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Making metadata effective

Part 2 of a three-part workshop developed and presented by Laura Dawson and Brian O'Leary at the Frankfurt Book Fair on October 11, 2012

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Making metadata effective

  1. 1. Making metadata effectiveTools Of Change For Publishing, Frankfurt, October 11, 2012
  2. 2. Overview of this section✤ Ensuring product discovery✤ Managing metadata for physical and digital products✤ Managing metadata across global markets✤ Clearly communicating rights
  3. 3. Ensuring product discovery
  4. 4. Four different types of metadata Bibliographic Commercial Transactional Merchandising ConsumersPublishers Basic book Tax codes Inventory Descriptive information content Proprietary Location Classic fields Marketing Order and understanding copy billing of metadata Consumer- Royalty and generated accounting content
  5. 5. Many different sources✤ Publisher-prepared files✤ Publisher requests (typically e-mail)✤ Data aggregators (e.g., Bowker, Ingram, Baker & Taylor, BookNet Canada, Nielsen)✤ Social reading sites✤ Retailers (online and offline)
  6. 6. Keys to product discovery: today✤ ISBNs (Google actively looks for & prioritizes these)✤ BISAC categories and Amazon keywords✤ SEO your descriptions (test in Google Adwords)✤ Update metadata as products move through their life-cycles
  7. 7. Physical, digital and metadata
  8. 8. Why do workflows matter?✤ Price changes and collapsing cycle times✤ Significant manual intervention✤ Errors, rework and duplication✤ Comparative works (consumer benefit)✤ Growing downstream product complexity
  9. 9. Complicating digital metadata✤ Differential timing (physical 6 months prior, digital upon publication)✤ (Some) different attributes✤ More frequent price changes✤ Conversions are often outsourced✤ In relative terms, a new process
  10. 10. Current metadata practices✤ Created in four primary departments (editorial/ME, marketing, production and creative services)✤ Management responsibility varies by sender✤ Most publishers treat publication as the “end date” for updates (changing somewhat)✤ “Complete” is not “accurate”; inspection limited✤ Preparing eBook metadata somewhat “ad hoc”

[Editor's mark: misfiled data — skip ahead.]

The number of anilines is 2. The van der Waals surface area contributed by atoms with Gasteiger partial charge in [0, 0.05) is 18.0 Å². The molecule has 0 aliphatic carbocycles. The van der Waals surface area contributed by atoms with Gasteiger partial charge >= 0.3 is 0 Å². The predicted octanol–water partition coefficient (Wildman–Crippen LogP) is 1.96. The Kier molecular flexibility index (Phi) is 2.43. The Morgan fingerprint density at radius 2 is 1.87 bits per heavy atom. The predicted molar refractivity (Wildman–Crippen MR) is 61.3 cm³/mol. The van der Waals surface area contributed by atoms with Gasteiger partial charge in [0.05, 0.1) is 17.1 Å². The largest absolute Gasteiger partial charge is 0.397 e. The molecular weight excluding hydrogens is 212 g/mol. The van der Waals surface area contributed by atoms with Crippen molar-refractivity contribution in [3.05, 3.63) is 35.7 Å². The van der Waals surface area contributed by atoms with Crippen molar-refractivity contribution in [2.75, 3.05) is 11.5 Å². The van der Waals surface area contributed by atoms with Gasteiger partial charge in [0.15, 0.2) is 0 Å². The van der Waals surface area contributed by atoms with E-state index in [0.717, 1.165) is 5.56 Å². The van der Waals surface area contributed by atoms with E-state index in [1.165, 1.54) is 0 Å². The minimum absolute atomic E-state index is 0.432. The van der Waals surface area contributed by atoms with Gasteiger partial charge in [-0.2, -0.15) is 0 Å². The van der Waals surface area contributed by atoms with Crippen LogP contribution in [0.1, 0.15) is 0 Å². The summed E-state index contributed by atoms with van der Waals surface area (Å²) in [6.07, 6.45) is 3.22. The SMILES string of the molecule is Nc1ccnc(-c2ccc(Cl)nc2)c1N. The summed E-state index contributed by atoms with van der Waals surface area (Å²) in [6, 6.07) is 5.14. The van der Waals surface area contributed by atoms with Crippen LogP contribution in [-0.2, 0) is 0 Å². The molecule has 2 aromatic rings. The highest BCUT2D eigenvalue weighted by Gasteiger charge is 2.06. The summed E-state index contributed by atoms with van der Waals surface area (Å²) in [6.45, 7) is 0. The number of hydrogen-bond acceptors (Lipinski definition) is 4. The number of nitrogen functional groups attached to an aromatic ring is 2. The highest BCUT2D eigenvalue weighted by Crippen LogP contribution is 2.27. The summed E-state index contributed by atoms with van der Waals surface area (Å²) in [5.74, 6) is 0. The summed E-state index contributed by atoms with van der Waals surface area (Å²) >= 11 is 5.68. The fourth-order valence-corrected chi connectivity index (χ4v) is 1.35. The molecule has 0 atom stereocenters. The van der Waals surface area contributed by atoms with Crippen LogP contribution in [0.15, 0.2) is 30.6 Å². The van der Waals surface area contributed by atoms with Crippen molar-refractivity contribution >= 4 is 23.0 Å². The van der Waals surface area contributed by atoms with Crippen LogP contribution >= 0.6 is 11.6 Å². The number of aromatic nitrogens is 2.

11. 11. Metadata as a functional map Acquisition/ Editorial Production/ Marketing P&L Design •  Assign •  Assign •  Create •  Create ISBNs to BISAC cover image market- tradable categories •  Assign page specific products •  Create initial counts product •  Assign title/ product •  Assign descriptions author/price descriptions format types •  Aggregate advance reviews •  Confirm pub date Metadata repository
  12. 12. Best practice:organizing metadata✤ “Single source of truth”✤ Multiple contributors✤ Multiple recipients✤ Designated/defined roles✤ Real-time updates
  13. 13. Managingacross globalmarkets
  14. 14. Territorial advantages✤ Additional income while managing cost, risk✤ Tap into local market knowledge✤ Meet demand in other markets✤ Extend the life of certain titles
  15. 15. Issues with territorial rights✤ Time to market✤ Lost sales, risk of piracy✤ No consistent communications methods✤ Competition from similar content✤ Competition from other, non-book media
  16. 16. Digital markets are evolving✤ U.S., U.K. are the primary digital markets; Brazil growing✤ Slowing rate of digital growth in the U.S.✤ Digital demand now moving to fixed-price markets✤ Stronger growth expected in markets like France, Germany, others✤ Differential VAT rates may play a role
  17. 17. Trends affecting product metadata✤ Acquisition (print and digital together)✤ Licensing and pricing (common for print and digital)✤ Marketing - a mix of local art and science✤ Rights and royalties✤ Production and operations✤ User-generated metadata increasingly important (reviews, lists, etc.)
  18. 18. So what does this mean?✤ Digital is breaking out in lots of places, but not all at once✤ Increased visibility = transparency on availability, price awareness✤ Inconsistent print and digital metadata is visible and may hurt sales✤ Digital is putting pressure on traditional models for territorial rights
  19. 19. Clearly communicating rights
  20. 20. Communicating rights clearlyContracts With author and agent With distributors With retailersFeeds “Available for sale” “Not available for sale” Price (tax inclusive, tax exclusive) Limitations (may vary by markets)
  21. 21. Problems with rights descriptions✤ Contracts typically start as documents, not databases✤ There is no “standard” application ✤ Worldwide (or worldwide “excluding ...”) ✤ Specific markets ✤ Specific languages ✤ Usage and exceptions✤ “Handshake” agreements: formats required vary by recipient✤ No one has a full, easily accessible view of rights
  22. 22. Moving forward ...✤ Digitize contracts: obtain rights information from a database, not an interpretation✤ Push for more standard, widely used definitions, working with IFRRO, Editeur (ONIX 3.0), BISG, ISO✤ Internal to your organization: “Rights Central”, a core part of a publisher’s added value✤ While you are doing this: talk to your supply-chain partners
  23. 23. “Making metadata effective”✤ Metadata is the key to online and digital product discovery✤ Metadata should be harmonized for comparable products (physical and digital)✤ Metadata is visible everywhere; plan accordingly✤ Rights (a digital mess) need near-term care and feeding